Is it a surprise that Publishers are claiming strong iBooks sales?

After Apple announced that 1.5 million ebooks had been sold in the first month on 1 million iPads you’d think it wasn’t a very significant sales channel for ebooks.

However, Publishers beg to differ.  

Publishers claim iPad is the #2 ebook seller and then sales double, triple

Notice the interesting and impossible details revealed (when you piece them together in a logical way).

First, we get –  

For most companies surveyed iBooks sales comprised 12 to 15% of all ebook sales before the new models landed, quickly equaling or surpassing Sony as their number two ebookseller. 

Alright - It seems Publishers are saying that even before the release of the iPad 3G iBooks accounted for 15% of ebook sales.

Really? One App (not even the best one) on a device that does so much more than just read is selling more ebooks than Sony Reader Store?

Next, we get -

One publisher saw a three-fold increase over last weekend alone; another said sales were up more than 400% in that period.

At another company, sales for the week ending last Sunday, iBooks sales of their top titles nearly doubled.

So iBooks went from 15% to 2, 3 or 4 times (30% to 60%) in sales.

All this when we have had just 1.5 million iBooks book downloads and some of those must have been public domain free titles.

It doesn’t make any sense – or does it

Let’s be generous and say that 1 million out of the 1.5 million iBooks downloads were paid books.

That means those 1 million books downloaded accounted for 20% or more of all ebook sales in that month.

Quite frankly that’s ludicrous. Except you start thinking -

  1. Penguin doesn’t have its new titles at Amazon any more. 
  2. Lots of the new titles from Agency Model Publishers are at $14.99 and probably not selling well. 
  3. Random House aren’t selling on iBooks.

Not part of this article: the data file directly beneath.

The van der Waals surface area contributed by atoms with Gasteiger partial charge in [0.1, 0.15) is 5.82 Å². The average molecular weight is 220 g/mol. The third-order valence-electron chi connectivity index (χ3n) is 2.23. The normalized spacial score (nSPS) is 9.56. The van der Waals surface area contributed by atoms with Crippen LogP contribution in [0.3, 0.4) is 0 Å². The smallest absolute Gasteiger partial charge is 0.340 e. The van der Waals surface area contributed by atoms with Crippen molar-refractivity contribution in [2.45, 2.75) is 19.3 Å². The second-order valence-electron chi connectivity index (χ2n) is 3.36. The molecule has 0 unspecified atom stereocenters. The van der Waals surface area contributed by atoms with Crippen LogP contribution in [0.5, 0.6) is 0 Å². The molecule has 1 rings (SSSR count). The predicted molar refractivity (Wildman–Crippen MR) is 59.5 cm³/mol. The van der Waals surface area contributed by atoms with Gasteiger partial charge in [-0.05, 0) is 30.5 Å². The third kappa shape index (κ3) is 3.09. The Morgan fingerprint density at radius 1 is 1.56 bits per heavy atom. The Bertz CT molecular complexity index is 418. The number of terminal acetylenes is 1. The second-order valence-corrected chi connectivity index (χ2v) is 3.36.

4. Only 30,000 titles are available so perhaps users are buying more of the obvious choices.
  5. Perhaps it’s the initial rush.

It still doesn’t make a lot of sense.

Either the boycott of Agency Model Publishers is working very well or Publishers are straight out lying.

It would be nice to know how sales last month compare with sales in December 2009 and with sales before the Agency Model came into play.

Got to love how the data was collected -

Publishers Marketplace spoke to a number of US publishers on condition of anonymity with “responses from multiple houses”

Let’s be as vague as possible so we can deflect all questions and deny any responsibility later.

3 Responses

  1. Hey, this is totally off-topic, but after being a Kindle owner for some time, I have to say one of the least appealing aspects of Amazon’s book store is the over-abundance of public domain books that are being sold by people who just duplicate free versions already found on the internet.

    It’s gotten to the point where you have to wade through pages and pages of duplicate material, with slapped together digital book covers to differentiate between them, whenever you’re doing a search on Plato, or Dickens, or Shakespeare, or whoever.

    I suppose there are people out there who suppose they can make a tidy income collecting nickles and dimes from selling public domain books ripped off of Project Gutenberg. Honestly, I doubt they make more than a few dollars for all their effort.

  2. I agree – the math does not work here. That being said, Apple really needs good content to sell iPads and other iStuff. I think they have succeeded in this.

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